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Administration of Criminal Justice FINAL.docx

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Department
Sociology
Course
Sociology 2253A/B
Professor
Jennifer Silcox
Semester
Fall

Description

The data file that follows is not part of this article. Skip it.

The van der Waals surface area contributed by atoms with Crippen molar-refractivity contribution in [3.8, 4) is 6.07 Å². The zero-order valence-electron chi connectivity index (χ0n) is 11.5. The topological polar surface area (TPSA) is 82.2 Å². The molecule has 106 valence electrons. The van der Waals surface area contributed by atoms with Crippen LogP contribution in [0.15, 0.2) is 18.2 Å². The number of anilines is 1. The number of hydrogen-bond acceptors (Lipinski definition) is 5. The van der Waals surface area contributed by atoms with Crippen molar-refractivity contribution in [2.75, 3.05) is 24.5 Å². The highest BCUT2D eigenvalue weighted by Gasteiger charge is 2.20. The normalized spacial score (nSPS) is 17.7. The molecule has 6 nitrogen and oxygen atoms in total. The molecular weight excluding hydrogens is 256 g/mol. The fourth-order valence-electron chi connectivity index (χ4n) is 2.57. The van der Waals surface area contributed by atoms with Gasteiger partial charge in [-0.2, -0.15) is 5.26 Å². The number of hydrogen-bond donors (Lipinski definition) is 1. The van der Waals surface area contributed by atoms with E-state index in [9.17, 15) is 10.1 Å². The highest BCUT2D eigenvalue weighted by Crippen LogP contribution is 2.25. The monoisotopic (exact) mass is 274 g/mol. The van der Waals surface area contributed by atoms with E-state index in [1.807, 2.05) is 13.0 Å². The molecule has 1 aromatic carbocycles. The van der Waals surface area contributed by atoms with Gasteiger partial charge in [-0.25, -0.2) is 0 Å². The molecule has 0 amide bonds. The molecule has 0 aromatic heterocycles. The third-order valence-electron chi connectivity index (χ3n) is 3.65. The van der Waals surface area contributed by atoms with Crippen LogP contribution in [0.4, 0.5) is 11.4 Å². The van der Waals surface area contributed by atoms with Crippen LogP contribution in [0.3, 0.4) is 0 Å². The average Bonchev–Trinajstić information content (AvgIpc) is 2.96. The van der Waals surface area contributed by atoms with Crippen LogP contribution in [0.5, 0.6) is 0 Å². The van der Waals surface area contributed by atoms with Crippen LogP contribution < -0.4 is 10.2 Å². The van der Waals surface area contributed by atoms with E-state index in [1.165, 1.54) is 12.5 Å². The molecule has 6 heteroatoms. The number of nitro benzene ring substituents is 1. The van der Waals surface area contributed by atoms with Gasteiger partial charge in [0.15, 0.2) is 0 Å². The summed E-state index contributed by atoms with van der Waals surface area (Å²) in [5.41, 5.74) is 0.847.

Administration of Criminal Justice FINAL 64 M/C and T/F (64 marks) 18 fill-in-blank (18 marks) 4 definitions (2 marks each) 2 short answer (5 marks) Chapter 7 – Forensic Science and Forensic Psychology Forensic Science  Bertillon is a French scientist known for the development of mug shots and crime science photography o First to combine photography with anthropometry o Anthropometry: The science of measuring the size, weight, and proportions of the human body in criminal cases o Also introduced the practice of photographing objects at the crime scene o All advances from eyewitness descriptions and hand-drawings  Locard, pupil of Bertillon o Locard’s exchange principle: States that whenever objects come in contact with one another, there will be an exchange of material between them – trace evidence o Trace evidence: Evidence such as blood or other body fluids (e.g., saliva, semen), fingerprints, hair, teeth marks, fibers from clothing or carpets, flakes of skin left under fingernails, or dirt left on clothing or shoes Securing the Crime Scene  First responders are uniformed officers ensuring that crime scene is not disturbed until lead investigator arrives o Also call for medical assistance, record victim statements, and identify potential witnesses  Lead investigator controls crime scene and investigates, nothing is removed with permission  Body examined in situ (original place)  Fire, gas, etc. called to eliminate any hazards at scene The Role of Crime Scene Investigators  Identification (ident) officers: Police officers given specialized forensic training to investigate major crimes such as murder or rape o RCMP requires at least 7 years on the job/training o Collect all evidence with very strict protocols, turn it over to scientists working in labs o Rarely question suspects or become involved in other aspects  Scene of crime officers (SOCO): Usually police officers, in rare cases, civilian members who have similar training to investigate minor crimes The Role of Forensic Laboratories  RCMP has six, must have BSC or more advanced degrees  Analyze any and all evidence 1  Improper handling of evidence can jeopardize an investigation and lead to defence challenges of the evidence at trial DNA Evidence and Offender Identification  Most common forms of DNA profiling are:  RFLP: first widely accepted method, takes large sample sizes, takes too long  PCR: millions of copies of sample DNA  STR: most common, easily distinguish one DNA from another, analyzes DNA from nucleus, hard to get male sample after three days of sexual assault or if mixed with large female sample  Common misconception that DNA testing can establish guilt or innocence beyond a reasonable doubt o Can and will be challenged in cases where samples are not following protocol o No substitute for conduction thorough police investigation o Helpful for convictions, but not for identification o Can be very backed-up, ex. Paul Bernardo Forensic Psychology  Münsterberg founder of forensic psychology  The application of psychological research, methods, theories, and practices to a task face by the legal system  Study of eye witnesses testimony and the psychology of false confessions The Role of Forensic Psychology  Assessing psychology of police recruits, detecting offender deception in questioning, assessing children as potential witnesses, determining recidivism risks, assessing sanity of the accused, assessing victim reactions, and studying jury behaviour Psychology and Police Training  Begins in pre-hiring interviews to determine psychological suitability: self- awareness, flexibility, problem-solving skills, self-control, self-discipline, communication skills, ability to act as team player, ability to meet client needs  Cognitive ability tests: Tests designed to measure reasoning, perception, memory, verbal and written language skills, mathematical ability, and problem solving – more general, more effective, less biases  Personality tests: Standardized tests used to measure personality characteristics or discover personality disorders that might affect a person’s ability to perform a specific job – MMPI ineffective in distinguishing between honest and fake responses, now use CRI  Situational tests: Tests that present applicants with hypothetical job-related scenarios and ask them to identify appropriate responses from a list of alternatives – simulations can help with confidence, can be too narrow Psychological Profiling  Offender profiling: The process of using all available information about a crime, a crime scene, and a victim in order to compose a profile of the unknown perpetrator – makes many assumptions  Investigative psychology: Field of study that takes the scientific discipline of psychology – its principles, theories, and empirical findings – and applies it to investigations and the legal process 2 Eyewitness Testimony  Potential for offenders to be misidentified or wrongfully convicted based on false memory o Influenced by self-confidence, social influences, communication with police officer, motivation to make the identification, mood, wording of questions, brief view, deliberate confusion from Crown or Prosecution  Key task is to identify optimal conditions for conducting police lineups  Know extent to which children can be relied upon as eyewitnesses Police Interrogations and Confessions  Forensic psychologists often asked to give advice with respect to police interrogations and false confessions  Voluntary confession because individual feels need to be punished or to protect a loved one – easily detected  Compliant confessions are a form of coercion used by innocent persons to reduce the stress of the interrogation  Confession to be recommended for a reduced charge  Some suspects are coerced into believe that they actually committed the crime – “coerced internal confessions” – person may not trust own memories and become vulnerable to external pressure during interrogation  Coerced confessions reinforced by confrontational nature of police interrogations – Reid technique depends on interrogators interpreting the truthfulness of statements using suspects reactions to questioning – psychologically manipulative methods, such as sleep deprivation, false statements about evidence, and promises of leniency in return Expert Testimony  Expert witness meant to offer evidence based on professional expertise, and not be an advocate for either side of the case - even though asked to testify for defense or prosecution  Standards for the admissibility of expert testimony is the four-part Mohan criteria: 1. Evidence must be logically relevant to case 2. Evidence must meet necessity criteria – knowledge which judge/jury not expected to know, expert knowledge 3. Evidence not subject to any previous exclusionary rules 4. Person giving evidence must be recognized as expert based on experience or specialized training and education Determining Insanity  McNaughton rule: Rule stipulating that a person cannot be convicted of a crime if, at the time of the offence, he o she had a mental defect of disease of the mind that made him or her unaware of the nature of his or her actions, or incapable of knowing that the act was wrong – now NCRMD  Use Rogers Criminal Responsibility Assessment Scale and other assessment tools to make diagnosis – rarely used and rarely successful  Both prosecution and defence agree before that accused meets the NCRMD standard  Accused usually assessed long after act was committed, making it difficult to determine the state of mind at the time 3 Chapter 8 – Sentencing  Sentence: A judicial determination of the legal sanction to be given to a person who has been convicted of an offence. Theoretical Principles of Sentencing  Reintegrate: Returning offenders to society as law-abiding and productive citizens Deterrence  To deter not only the individual offender from committing future crime, but potential offenders as well  Crime-control approach based on protecting society through the prevention of criminal acts  Laws are effective when fear of getting caught and going to jail is real and certain  Counter-argument: society has larger responsibilities for welfare of all its citizens to prevent turning to crime because of poverty  Specific deterrence: discourages offender from committing future crime  General deterrence: discourage all potential offenders from committing crime Selective Incapacitation  Based on idea that removing someone from society, means that they are no longer a threat  Incapacitation favours longer sentences for habitual criminals  Counter-argument: 90% of offenders are eventually released Rehabilitation  Approach that many offenders can be treated in human ways and will lead crime- free lives once released  Communities, individuals and the state all have role in repairing harm of offender’s actions  Programs and case management are designed to correct the behaviour and personality of offender  Belief that offenders have social and psychological experiences that have influenced criminal thinking and decision making  Believe prisons should have a variety of programs available to assist the variety of offenders housed within Retribution  Tied to Justice model – severity of sentence should depend on the seriousness of the crime (not the seriousness of the individual)  Not concerned with treatment or reducing the crime rate  Focus on offender’s past behaviour as basis for sentencing, not on the likelihood of future criminal activity or the protection of society  Prefer shorter sentences, including community based sentences Restorative Justice  Repair emotional or material harm for offenders to understand the consequences of their actions and be deterred from committing more crimes  Community and members healed and able to live without fear  Brings people together to repair harm 4  Value judicial discretion, and sentences such as fines, community service, compensation, reconciliation, and apologies are favoured over prison How does a Judge Decide on a Sentence?  Disparity: In a legal context, the difference or inconsistency among judges with respect to sentencing  Bill C-10 and mandatory minimum sentencing aims to eliminate judicial discretion and disparity in sentencing for several crimes Sidebar: What are the Numbers?  Remand: The holding of an accused in custody while he or she waits for trial or sentencing (as opposed to being granted bail, allowing the individual to live in the community while awaiting trial) – many Aboriginals  Make up 2.4% of population, yet 18.5% of Canada’s prison population Judicial Discretion  6 principles of sentencing to guide judges: 1. Denounce the unlawful conduct 2. Deter the offender and others from committing offences 3. Separate the offenders from society, where necessary 4. To provide reparations for harm done to victims or community 5. To promote a sense of responsibility and acknowledgement of harm Mandatory Minimum Sentences  29 offences in Criminal Code carry minimum sentences  Minimum sentences can be broken down into four categories: 1. Life sentence: treason, first-degree murder, second-degree murder 2. Firearm offences 3. Pertaining to repeat offenders 4. Hybrid offences – summary (no mms), indictable (possible)  Prescribed sentences can be unfair to due mitigating circumstances  Judge must consider: sentencing limits for offence, seriousness of the crime, a sentencing philosophy, whether the offender can be rehabilitated Aggravating and Mitigating Circumstances  Aggravating circumstances: Elements in the crime or in the life circumstances of an offender that may permit a judge to sentence the offender to a longer term in prison before being eligible to apply for parole or conditional early release o Despite general parameters of a sentence (mandatory min. and max.) o Offender in position of trust or authority over victim o Premeditation and planning o Offender used force or a weapon o Injury to victim o High financial or personal value of stolen or damaged goods o Victim was youth or vulnerable person o Motivated by bias or prejudice o Association with criminal organization o Abuse of spouse or child while committing offence  “Non-offender facts” also affect the type and length of sentence 5 o Gap principle: Judge considers how much time has passed since offenders last conviction o Criminal history, when crime was committed, interference with investigation  Mitigating circumstances: Elements in the crime or in the life circumstances of an offender that may permit a judge to sentence the offender more leniently o Self-defence o Intoxication or history of addiction o No premeditation o Crime was of financial need rather than greed o Mental health issues reducing decision-making abilities o Under age 18 o Aboriginal  S. 718(2) states that judges must consider: systemic factors contributing to behaviour, sentencing procedures and sanction that may be more appropriate, such as RJ and healing practices o Senior with short-life expectancy because of chronic/terminal illness  “Presentence report” by probation officer can be requested to help judge determine an appropriate sentence o Includes: previous convictions, gang activity, vulnerability of the victim, multiple criminal incidents, use/threat of weapon, brutality, employment record, rehabilitative efforts, disadvantaged background, guilty plea and remorse, length of time to prosecute or sentence offender, good character Victims Victims Impact Statements in Sentencing  Statement detailing how crime has impact their lives, work, health, relations  Victim may be called to stand as witness and give testimony in response to questions asked by Crown prosecutor and defence counsel  Statement offers victims sense of ownership, telling their side of the story Types of Sentences Not Criminally Responsible  Individual lacks mens rea: mental illness, disease, psychosis o Typically includes period of incarceration in forensic mental hospital Absolute and Conditional Discharges  “Absolute:” offender found guilty, but no conviction o Record removed from CPIC if no new charges after one year o Can be used against him or her if new crime is committed  “Conditional:” offender found guilty, but no conviction o However, must follow certain rules for specified length of time, set out in probation order – following orders, becomes absolute o If rules are not followed or one offence committed during this time, offender can be convicted and sentenced for the original offence Suspended Sentence  Conviction entered after the offender is found guilty, but the judge “suspends” the passing of sentence for a fixed period, with or without a probation order o If no further offences are committed during period, no sentence 6 Fines  Can stand alone as sentence or be combined  Most frequently used sentencing options  Fines go directly to governmental coffers, paying for various judicial services and resources  Summary conviction = maximum fine is $5,000, no limit for indictable  Normally impose a 15% victim-fine surcharge – money to victim’s fund to pay for programs for all victims of crime Intermittent Sentence  Offender sentenced to prison for 90 days or less, judge can order it served intermittently: serve it only on weekends o When not in custody, offender must comply with probation order Sidebar: Aiming to Rehabilitate  Deterrence, denunciation, rehabilitation continuum  Deterrence: Disincentive to commit crime; effect of arrest and incarceration  Denunciation: A condemnation or criticism of another’s actions  Rehabilitation: The treatment of offenders to prevent more criminal activity Conditional Sentence  Prison sentence served in community  No prison as long as offender obeys rules imposed by court and under supervision of a probation officer  Alternative to incarceration for sentences of less than two years, but not all are eligible – such as those convicted of an offence with a mandatory minimum prison sentence  All conditional orders have mandatory conditional and optional conditions, including: o “No contact order” o Order to give sample of DNA for DNA National Data Bank o Compensation order allowing person whose property was damaged to sue offender in civil court o Driving prohibitions Mandatory Conditions  Keep peace and good behaviour, appear before court when required, report to supervisor by specified date and thereafter when required and in directed manner, remain within jurisdiction of court unless written permission, notify the court, supervisor, or probation officer in advance of any change of name, address, or employment Optional Conditions  No drugs or alcohol  No owning, possessing, or carrying a weapon  Perform up to 240 hours of community service within one year  Attend treatment program approved by the province Probation  Could serve as alternative or follow a period of incarceration – a combination of different dispositions 7  Dispositions: The specific sanction imposed by a judge in sentencing a person who has been convicted of an offence  Convict must follow specific conditions set by judge for a specified time under supervision of a probation officer  Probation orders have mandatory conditions and judges have discretion of adding further conditions  Breaking conditions – “Breach of Probation” subject to term of imprisonment of up to two years Electronic Monitoring  Remain in homes and whereabouts are monitored to a device strapped around the ankle  No reduction of recidivism because it does not address causes of offending  Controls correctional costs, promotes safe reintegration Restitution  Offender paying victim to cover expenses resulting from crime, equal to replacement value of property  “Repayment” allows offender to “learn” from their mistakes Alternative Measures Program  With accused acknowledgement of guilt for minor offences, they may be referred to community corrections, with programs goal-oriented to: o Prevent individual from getting criminal record o Stop the criminal behaviour o Promote community involvement o Foster community awareness through participation  6 programs within this mandate: fine option, institutional fine option, community work service, pre-trial release, probation and conditional sentence supervision, and temporary absence program Fine Option Program  Pay off fines through community work service, in lieu of, or in addition to, the cash payment of fines – minimum wage Institutional Fine Option  “Work off” fine in correctional facility – earn enough credits to satisfy fine, they are released o (Unpaid amount of fine + costs and charged of committing person to prison/8 hours daily) x Provincial hourly minimum wage Imprisonment  Most serious sentencing option and is intended as a last resort  Summary convictions: maximum is 6 months  Indictable conviction offences: maximum is life imprisonment Dangerous Offender Designation  Crown can apply to court to designate individual a dangerous offender  Any person convicted of a serious personal injury offence and pose a danger to the life, safety, or physical/mental well-being of others  Allows court to sentence offenders indefinitely; after serving 7 years, offender is eligible for a parole review every two years 8 Long-Term Offender Designation  Any person who: o Would be appropriate to impose a sentence of two years or more for the offence o There is a “substantial risk” of re-offending o There is reasonable possibility of eventual control of risk in the community  Substantial risks exists when (1) the offender has been convicted of one of a list of sex offences, and (2) the offender: o Shows repetitive behaviour showing likelihood that offender will cause death/injury/severe psychological damage on or people, or o Has shown a likelihood of causing injury, pain, or other evil to people in future through similar offences, based on conduct in any sexual manner Appealing a Sentence or a Conviction  Can be filed by the Crown or the defence counsel  Finding of guilt (conviction), or innocence (acquittal) or the sentence  “Grounds” for appeal: involve questions of law, questions of fact, or both  Once appeal is filed, convicted person may be released from jail on bail until it is heard  Court of Appeal has five options when hearing appeal on conviction 1. Decide not to hear it 2. Hear it and dismiss it (do not support its continuing on) 3. Substitute conviction with lesser offence, which could reduce the sentence 4. Direct that offender be acquitted 5. Order a new trial Specialized Courts and Sentencing Processes Aboriginal Healing Circles  Support healing for offenders, victims, families, and give people a means to reclaim their cultural traditions  After a finding or admission of guilt, court invites interested members of the community to join the judge, prosecutor, defence counsel, police, social service providers, and community elders, along with the offender and victim and their families and supported, to meet in a circle to discuss the offence, the factors contributing to it, sentencing options, and ways of reintegrating the offender into the community – every person has a role and responsibility Drug Treatment Courts (DTC)  Court-monitored treatment and community service support for offenders with drug addictions  First opened in Toronto in 1998, seven others now across Canada  Recognize that not all criminal behaviour is inherently bad, can be symptom of addiction  Participants must appear regularly in court and complete all orders  Programming and court staff work with community to assess participants’ other needs, such as housing, employment, and job training  Once participant demonstrates control over addiction and social stability, criminal charges are “stayed” or offender receives a non-custodial sentence 9  If unsuccessful, offender sentenced in regular court process Domestic Violence Court (DVC)  Teams of specialized personnel (expert police, lawyers, judges, victim assistance programs, probation services, psychological or social treatment agencies) create program of support for accused and ensure the priority is given to safety and needs of victims and children, and prevent future victims  Purpose:  Provide mechanisms to respond to unique nature of family violence  Improve response to incidents of spousal abused by decreasing court processing time  Facilitate early intervention  Provide appropriate support to victims  Increase offender accountability  Divert criminal justice expenditures Current Issues in Sentencing Safe Streets and Communities Act (2012)  Deterrent approach, “getting tough” through harsher sentencing, even though violent crime is at an all-time low in Canada Public Opinion  Nationwide surveys have shows that most Canadians believe sentences should be more severe, particularly for violent offences  Public opinion poll revealed that violence, gun crimes, and justice system were not major concerns (“most important” to 2.5%) 10 Chapter 9 – Institutional Corrections  Canada has three distinct correctional systems – youth, adult provincial/territorial, and federal o Each has operating custodial facilities – closed custody, detention centres, jails, and penitentiaries – where people are held Jurisdiction  Provincial/territorial responsibly for operating jails and detention centres which involve supervising offenders serving custodial sentences up to two years less a day  Hold people on remand: The holding of an accused in custody while he or she waits for trial or sentencing o Also hold those awaiting transfer to federal institutions, or serving short sentences, no more than 69 days o Operates under authorization of Ministry of Correctional Services Act  Federal system (Correctional Services of Canada) responsible for serving custodial sentences ranging from two years to life, and indeterminate sentences – generally called penitentiaries o Operates under authorization of Corrections and Conditional Release Act (CCRA) The Goals of Correctional Systems 1. To correct problematic behaviour 2. To protect the public Protection of the Public: Myth or Reality?  Specific deterrence: Goal of sentence to send direct message to individual that behaviour is not acceptable  General deterrence: Goal of sentence to discourage other members of the community from the same behaviour  Institutions – social control: Informal influences (e.g., disapproval from parent) and formal influences (e.g., laws, regulation) on a person’s behaviour  Given the poor communication and educational practices of the correctional systems, it is reasonable for communities to have concerns about releases An Overview of Incarceration in Canada Rates of Incarceration  In 2009, Canada’s incarceration rate was 117/100,000 – low but increased by 1% due to higher people being remanded in custody Types of Institutions  Maximum security institutions: high static security systems, armed guards, electronic security, electronic doors and locks, metal detectors, restricting movement, urine testing, searches, dogs, frequent headcounts  Dynamic security such as interaction of staff with offenders, correctional programs and supervised employment opportunities, availability of leisure activities  Those remanded do not access programs – operate at maximum security as little to be known about accused awaiting trial  Medium-security institutions: Greater freedom of movement for inmates, majority of federal offenders 11  Minimum-security institutions: No static security systems, no armed posts, careful supervision maintained, more comfortable, less rigid schedules, more freedom of movement during day, dress code more relaxed  Multi-level institutions: Several levels within one facility, most for females Male and Female Facilities  Criticism for lack of attention and resources for female offenders, lack of gender- specific assessment instruments, programs, and institutions o Assessment: The process by which professionals such as doctors, social workers, and correctional staff gain insight into a person’s behaviour and situation; usually the first step toward developing an intervention plan  Female offenders have less criminal histories, serve shorter sentences, have lower rates for violent offences, and higher mental health needs than males  Female facilities – most multi-level or maximum-security o Multi-level minimum security are more restricted than in a minimum- security facility o Negative impact on rehabilitative process and reintegration o Increase possibility of being negatively affected  Males imprisoned generally in single-level security institutions  Institutions that assist with companionship and are highly interactive help assist with rehabilitation process – starting to model off female needs Costs of Incarceration  Limited evidence suggests that lengthy periods of incarceration reduce crime and recidivism – research supports investing in alternative crime responses Traditional Versus Modern Institutions  Traditional designed to limit interaction between staff and offenders, and do not consider mental and physical health affects of housing large numbers of offenders in small areas  Newer-style institutions use more interactive and direct supervision  Jails and detention centers follow older-style approach of rigid schedules, making offenders dependent on the “system” – institutionalized  Correctional centres and penitentiaries ease development of life skills  Ontario government decided to close small jails and build large regional detention centres in 1996, to lower costs of incarceration and address overcrowding and poor design – hardship of families visiting offender having to travel, added court transportation costs (trying video appearances), long wait for offender to receive services  High expansion and maintenance for renovating older facilities Security Classification  Key criteria: escape risk; risk to public safety if escape; level of supervision required inside institution to ensure safety of other offender and staff  “Security Classification assessment” is completed by federal parole officer, with a yearly review – review nature of offence, determine any outstanding charges, assess behaviour to date, review criminal, personal, and social history, health, needs of offender, risk of violence, recidivism Assessment of Offenders 12  Offenders receiving federal sentence are transported from provincial facility to federal reception or assessment unit for comprehensive intake assessment  Assessment involves all available documents about offender’s family background, peers, substance abuse, criminal history, previous periods of incarceration, employment, education, health history  Interview and required to complete computerized assessment  Purpose to determine security classification and develop a correctional plan to address risk factors for criminal behaviour  Static risk factors: Cannot be changed (e.g., age of first arrest) o Addressed through supervision strategies  Dynamic risk factors (criminogenic needs): Contribute to an individual’s behaviour but are possible to change (e.g., substance abuse, negative peers) o Address through treatment programs to reduce/stop behaviour, lowering risk for recidivism The Risk-Need-Responsivity Model  Risk-Need-Responsivity (RNR) Model: Assessment and rehabilitation theory that suggests it is possible to accurately predict the likelihood that someone will reoffend and to effectively intervene to reduce risk  Risk principle indicates that offender’s reoffending rates can be predicted and reduced if level of service provided matches risk level o Housing low-risk offenders in a maximum-security unit increases the risk of continued criminal activity – “the contagion effect”  Need principle refers to addressing the specific factors that are directly related to the offender’s criminal behaviour as having most impact on reducing recidivism  Top three criminogenic need factors: anti-social support, anti-social personality, and anti-social cognitions o Highlight importance of identifying and assessing the key people of influence within an offender’s life o Staff must help offenders understand the role associates, friends, and family members play in their criminal behaviour, and create strategies for developing a pro-social group of associates  Comprehensive assessments should be used to establish the need areas and math the need with the treatment  Responsivity principle refers to the need to match service delivery and methods with the offender’s learning style and his or her cultural and religious background to have highest potential for reducing the likelihood of continued criminal behaviour o Cognitive-behaviour strategies: Strategies, based on theory that our thoughts, perceptions, and interpretations of the world influence our behaviour, that help us change the way we perceive or interpret a situation, which in turn changes how we behave - most effective o “Professional discretion principle:” circumstances that suggest that standard practice would not be helpful Offender Population Profile  Majority of incarcerated in provincial/territorial institution help on remand  Women serving federal sentences account for 6% of federal population 13  Median age of federal offenders is 33  Offender population is aging, may be reflection of again population – increasing health care needs, protection from other offenders, mobility  Concern is proportion of Aboriginal offenders – 3% of population, yet 18% of total federal offender population o Systemic bias? More offenders incarcerated (21%) than communal supervision (14%)  23% of federal population are serving life or indeterminate sentence  69% of total federal population convicted of violent offence Correctional Programs  Dramatic increase in the number of offenders with mental health problems  Increase in offenders associated with gangs, substance abuse, and extensive histories of criminal behaviour  Challenge to correctional staff from two perspectives: how to ensure safety of offenders and staff; and how best to address the issues that brought the offender into conflict with the law  Ability to participate in educational, treatment, employment, recreational, and spiritual programs and activities helps to ensure that offenders have an opportunity to learn different behaviours and lifestyles to prepare for positive reintegration into the community and reduce recidivism 14 Chapter 10 – Community Corrections  “Community corrections” refers to a wide range of sanctions and interventions used by the criminal justice system to respond to and prevent criminal behaviour  Purpose is to assist offenders in making positive changes in their lives that will help them become crime-free; to reduce crime; and to promote community safety Community Sanctions: A Good Idea?  Personal knowledge or experience often influences a person’s opinion  Sanction: A penalty, such as a fine, probation, or incarceration, imposed on someone found guilty of a criminal offence  Interventions: Various strategies, such as treatment programs, job training, or upgrading education, used to help an offender learn alternatives to criminal behaviour  Higher success rate of changing the behaviour of offenders when community rehabilitation programs are involved than when offenders are removed from their communities to either prisons or closed treatment facilities  Maintain responsibilities such as employment, parenting, family finances, and paying taxes while being hold accountable for their criminal behaviours Probation  Probation: A sentence that is served within the community and that often comes with certain restrictions and conditions, such as regularly checking in with probation and parole – Most common sanction  Judges consider three factors: o Nature and seriousness of the offence o Risk to community of person serving sentence in community o Individual circumstances, such as substance abuse  Maximum length is three years, can be attached to jail sentence as long as it is less than two years, can be combined with fines, community service, or suspended/intermittent sentences  People with mental health problems are more vulnerable to becoming involved with the criminal justice system because they don’t have adequate supports and services Probation Conditions  Standard rules include keeping the peace, being of good behaviour, appearing before the court, and notifying the probation office before changing addresses or places of employment  Other conditions are related to the individual offender: consider criminogenic (dynamic) risk factors. Ex. Substance abuse, associates  Collateral contacts: People on whom probation and parole officers rely to assist in supervising offenders and confirming information provided by offenders o PPO develops network of contacts such as family members, other professional, and community members o Offender must be encouraged to develop a positive, pro-social network of friends to avoid isolation, which leads to non-associates  Considerable attention should be paid to whether the conditions are feasible for that person’s circumstances, or whether the system is setting the person up for failure 15 Violation of Probation Order  When violation occurs, it is the PPO’s responsibility to assess the situation and make a decision whether to charge the offender with a breach of probation  Conviction for breaching probation may result in an additional sanction imposed by the court: jail sentence, second probation order, etc.  If person is convicted of new offences while already on probation, the Crown may ask the court to revoke the probation and impose the normal sentence Probation and Parole Officer Responsibilities  Vital role in community corrections, complete assessments, prepare pre=sentence reports, supervise people on probation or provincial parole Pre-Sentence Reports  Help judge determine most suitable sanction for guilty offender  Includes static risk factor  PPOs have exceptional interviewing, assessment, and writing skills Supervision  PPOs enforce the rules and monitor offenders’ compliance with their probation orders  Need to be counselors, referral agents, life-skills coaches, mediators, etc.  Three key abilities: o Coping with offender emotions o Interpersonal communication skills o Interviewing skills  Knowledge of community resources Intensive Supervision  Too much emphasis on surveillance and not enough on rehabilitation  Increased supervisions standards meant greater emphasis on rules and conditions and a more structured, less helpful and counseling relationship  Increase of targeted treatment intervention programs  Intensive supervision with treatment showed 22% reduction of recidivism Electronic Monitoring  Parole: An early conditional supervised release from a custodial sentence. A person on parole has served a portion of the sentence within an institution.  Devices usually attached to ankle and use GPS technology to monitor the person’s location 24/7 – tamper-resistant, reliable, some interference  Track if person is home by curfew, but not what they are doing  CSC stopped using the electronic monitoring devices Conditional Sentences  Conditional Sentence: A sentence served in the community and supervised by probation and parole officers. Offenders are required to abide by a number of conditions that, if breached, may result either in additional conditions to comply with or in incarceration o Strict conditions, but not on probation o Violation dealt with from nothing, to more conditions, to incarceration Community Service Orders 16  Community Service Orders: An order imposed by the court requiring the offender to complete up to 240 hours volunteer work  Give back to community that crime has harmed; combination with probation Community Partnerships  Non-governmental organization (NGO): Organizations that provide social services to community members who are not adequately addressed by governmental social service programs  Often receive contracts from correctional departments to provide a service, such as a treatment program, to offenders  Services range from offering institutional programming, halfway houses, and treatment programs such as anger management, substance abuse, assisting with employment and housing o A residential setting within the community that is staffed by professional workers who support offenders released on parole with the process of returned to the community  Agencies act as advocates to ensure that correctional officials and departments are held accountable  NGOs strive to educate the general public about issues in CJS and to improve conditions within the community to reduce those contributing to criminal behaviour 17 Chapter 11 – Conditional Release in Canada  Focus on federal correctional system, prison sentences over two years What is Conditional Release?  Conditional release: Release from prison before the expiry of the sentence subject to requirements set by the releasing authority  Release restrictions placed on someone serving a life or indeterminate sentence apply until the individual dies  Nature of programs, restrictions, and intensity of supervision differs and may change over time, but every person can be returned to prison for any reason that makes the Parole Board of Canada think that the person’s risk of committing another crime has increased  Intended to reduce recidivism by addressing the risks presented through supervision and restrictions while addressing the person’s needs through treatment, programs, and support Does Conditional Release Undermine Punishment?  Sentence is a set of limits on the punishment – purpose of Correctional system is to ensure that the sentence handed down by the court is carried  No provision allowing prisoners to serve full sentence in penitentiary and then be released conditionally because conditional release still greatly restricts a person’s freedom  out and to help prepare prisoners for their released back into the community  Number of principles guiding CSC in how to administer the sentence o Principle of “least restrictive measures,:” degree to which authority can use coercive measures: Measures that use force or threats of punishment to make an individual comply with the orders of a person in authority  Relying only on force and intimidation to maintain control is limited and created inhumane and counterproductive circumstances  Most powerful motivator was the prospect of early release from custody  1868 “Remission:” reduce time in custody by 1/3 through good behaviour – abolished  1899 Ticket of Leave Act  1959 The Parole Act, responsibility of National Parole Board set out purpose of parole and criteria for release, revised in 1992, included in CCRA Types of Conditional Release  Gradual release: The process by which a convict moves from higher levels of security through lower levels and eventually into the community under conditional release – decision can be reversed at any time  Variety of conditional release programs – each with own purpose, eligibility date, and granting criteria 1. Unescorted temporary absence (UTA): few days in community for particular purpose (later of: 6 months or 1/6 of sentence) 2. Work release: regular daytime release to work in community 18 3. Day parole: release to community residential program to search for jobs, employment, school, etc. (later of: 6 months prior to parole or 1/6 of sentence) 4. Full parole: lives in home under community supervision (1/3 sentence) 5. Statutory release: community supervision during last third of sentence on most who are not already on parole, which might include a condition to live in a day-parole facility (2/3 of sentence – majority)  “Long-term supervision orders” at sentencing when courts order individual to remain under supervision of a parole officer for a period of up to 10 years after term of custody expires The Nature of Community Supervision  Most common reason for revoking a conditional release is for a breach of the conditions that were set rather than committing another criminal offence Premises for Conditional Release  High recidivism rate occurs immediately after release but stops one year  7 years past crime-free life, ex-prisoners reoffend at rate of average person Does Conditional Release Reduce Crime?  Criminal activity is tied close to age and reduces as individual grow older  Task of conditional release to help offenders reintegrate successfully  11 characteristics of programs associated with successful integration: 1. Focus on specific target of offenders and specific challenges 2. Rely on sound methods for assessing offender’s needs and risk factors 3. Hold offenders accountable and responsible for choices and actions 4. Begin while offender is in prison, continue until stabilized in community 5. Balance between surveillance and control, and support and assistance 6. Offer assistance for all interrelated challenges comprehensively 7. Coordinated effort and support of all agencies